As I mentioned earlier, the Quatros due to their respective design (time and phase coherent) are so… so ribbon-like from top down… all the way down into the lower midrange. Each speaker is fine tuned in an anechoic chamber… measured to a standard. The result is a killer sense of dynamics and resolution… that seamless togetherness (er… cohesion) that only such a design will produce. Not that other speakers can't get close, and many are scary close, but dude, the Quatros do it right. The Quatros are silky right with all the definition and resolution one would ever need, let alone desire… and without a hint of grain, edge, brightness, or whatever to make one look away. Vocals, individual instruments, all the little things, all the subtle hidden things… nothing was missed, nothing was forced on you… the Quatros gave you the space, the ambiance, the dimensional air that made my music so engagingly fun.
Yeah, you do have to place them right, angle them right, tilt them right, but all of this is explained in the easy to read set-up manual … or have it done by the dealer; or in the setting of the 11-band parametric equalizer for the subwoofer to tune the speakers to your room. Easy to do with the right tools (a test CD and modified Radio Shack SPL meter), but I did appreciate that Richard was here to guide me through this to make sure they were right. Like I said, something that either the dealer should do or that Richard assured could be done over the phone with Vandersteen's guidance. When done, and done right, one rids their room of any serious bass bumps, humps, lumps, troughs, valleys, dips, slips, or whatever. Now what is cool is that you do not remove the character of the room per se… I was still left with an ever so slight hill (more like a mole hill) at 50-60Hz allowing me to retain a quality that I am so endeared to, though one that when mated with a speaker possessing the same can push things way too far. Have experienced that and yikers… too much boom and bloom that no amount of moving can fix. I will say that I do not hear this with the Reimers… no they fit in just right. But the fact that the Quatros allow for a taming or fixing of such issues means that one can experience all they can do and then some.
Here is how it went. After we placed the speakers where the Reimers had sat (this, it turns out, was the optimum spot for any speaker I have had here for review) Richard played the bass sweep CD and measured from the listening seat. He then guided me as to which control to either turn down or up (rather small changes to each individual band via the speaker's equalizer on its rear). As I noticed that the before and after measurements were not a fix but more of a reduction, he said that the goal was not to eliminate the character of the room, but to tame it so that nothing was out of place or causing a serious interaction; to smooth things out a bit. The results were, as I said, astounding. No doubt not the same as running some digital speaker/room correction, but then that is not what Richard is trying to do with the Quatros. As I said, he wants them to fit in while maintaining the 'sense and feel' of the room. After that, one can then adjust for bass output and 'warmth' to their heart's desire. I found that after we had them set up “correctly" I preferred a bit more bass output, that they were perhaps a bit too lean… an easy fix. Heck, I was even able to tune them to what other listeners wanted… a bit more of this please…could we have less of that will you? Easy cheesy! Way cool.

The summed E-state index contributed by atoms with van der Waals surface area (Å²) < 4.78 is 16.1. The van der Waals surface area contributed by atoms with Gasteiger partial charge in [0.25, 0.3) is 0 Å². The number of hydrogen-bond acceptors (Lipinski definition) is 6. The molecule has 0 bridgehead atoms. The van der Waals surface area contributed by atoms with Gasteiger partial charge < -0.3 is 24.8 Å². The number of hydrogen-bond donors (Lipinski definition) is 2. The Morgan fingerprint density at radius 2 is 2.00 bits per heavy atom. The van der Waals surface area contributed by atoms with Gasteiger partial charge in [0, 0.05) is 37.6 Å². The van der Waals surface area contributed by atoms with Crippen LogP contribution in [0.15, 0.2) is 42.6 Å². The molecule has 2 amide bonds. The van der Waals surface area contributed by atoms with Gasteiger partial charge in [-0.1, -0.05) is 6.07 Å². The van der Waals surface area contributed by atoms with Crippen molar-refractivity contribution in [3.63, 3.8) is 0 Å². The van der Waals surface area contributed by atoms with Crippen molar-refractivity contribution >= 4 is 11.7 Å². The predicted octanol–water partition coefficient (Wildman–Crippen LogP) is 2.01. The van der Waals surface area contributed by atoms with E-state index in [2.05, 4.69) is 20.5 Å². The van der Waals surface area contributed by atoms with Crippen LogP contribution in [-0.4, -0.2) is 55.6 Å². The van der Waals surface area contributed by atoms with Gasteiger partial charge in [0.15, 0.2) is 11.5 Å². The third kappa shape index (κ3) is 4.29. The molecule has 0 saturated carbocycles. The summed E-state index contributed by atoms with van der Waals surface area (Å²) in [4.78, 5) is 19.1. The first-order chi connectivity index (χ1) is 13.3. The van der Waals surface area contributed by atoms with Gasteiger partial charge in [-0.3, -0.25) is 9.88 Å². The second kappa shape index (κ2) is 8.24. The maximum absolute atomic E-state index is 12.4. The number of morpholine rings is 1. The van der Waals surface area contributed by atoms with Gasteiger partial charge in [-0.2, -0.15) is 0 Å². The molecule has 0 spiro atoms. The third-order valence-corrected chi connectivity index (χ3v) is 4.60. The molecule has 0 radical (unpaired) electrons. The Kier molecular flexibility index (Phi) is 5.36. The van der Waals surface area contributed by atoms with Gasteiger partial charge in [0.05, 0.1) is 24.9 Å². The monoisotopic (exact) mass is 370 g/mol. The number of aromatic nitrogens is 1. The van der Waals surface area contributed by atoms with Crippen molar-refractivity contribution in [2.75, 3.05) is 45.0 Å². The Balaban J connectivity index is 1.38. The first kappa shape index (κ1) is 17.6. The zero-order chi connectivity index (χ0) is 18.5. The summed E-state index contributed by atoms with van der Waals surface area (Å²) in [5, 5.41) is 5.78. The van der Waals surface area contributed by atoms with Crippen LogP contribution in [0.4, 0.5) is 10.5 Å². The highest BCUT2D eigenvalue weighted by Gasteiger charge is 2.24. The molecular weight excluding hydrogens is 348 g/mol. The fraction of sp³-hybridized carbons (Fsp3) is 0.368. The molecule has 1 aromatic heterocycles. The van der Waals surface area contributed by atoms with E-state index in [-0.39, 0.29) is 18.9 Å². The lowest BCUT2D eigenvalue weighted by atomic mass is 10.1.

The Quatros present the music in a way that belies their size. While being of a more diminutive stature than all those drivers would suggest (not sure how he does it, but sheesh they all fit) and looking more Danish modern than a decent enough rectangular box with veneer, they can fill the room with a wide and deep soundstage; one that goes high and wide while placing the music in the room as opposed to the listener somewhere else. I prefer this presentation, as opposed to transporting me to some magical place… the last thing I need to do is to realize I am no longer in my room when listening to music! Freaky shot that would be… no I prefer to bring them here. Easier to get a beer or relieve myself when the time calls.
The Quatros were foot-tapping fun to have here. Many a friend who dropped in to spin some tunes just sat in devilish happiness with whatever was playing. Yeah, they did so move them… oh so musically. Richard has a winner here. Even non-Vandersteen believers, after sitting and finding something to criticize, would then exclaim that they loved the music… wow that sounds wonderfully good!
Fun. Yeah, I loved my music as presented by the Quatros. Way cool.
Quibbles? None that I can put my finger on—they simply do so much right, for me here with my music, that they are the right speaker for me. They made more of my music musically engaging than any other speaker I have heard here. Yeah, the Reimers come close, but then I have built my system around what they do… so go figure. Would I buy them? Sure would love to, but as a public school teacher who has not had a COLA in close to 7 years… not happening. One day though, perhaps one day!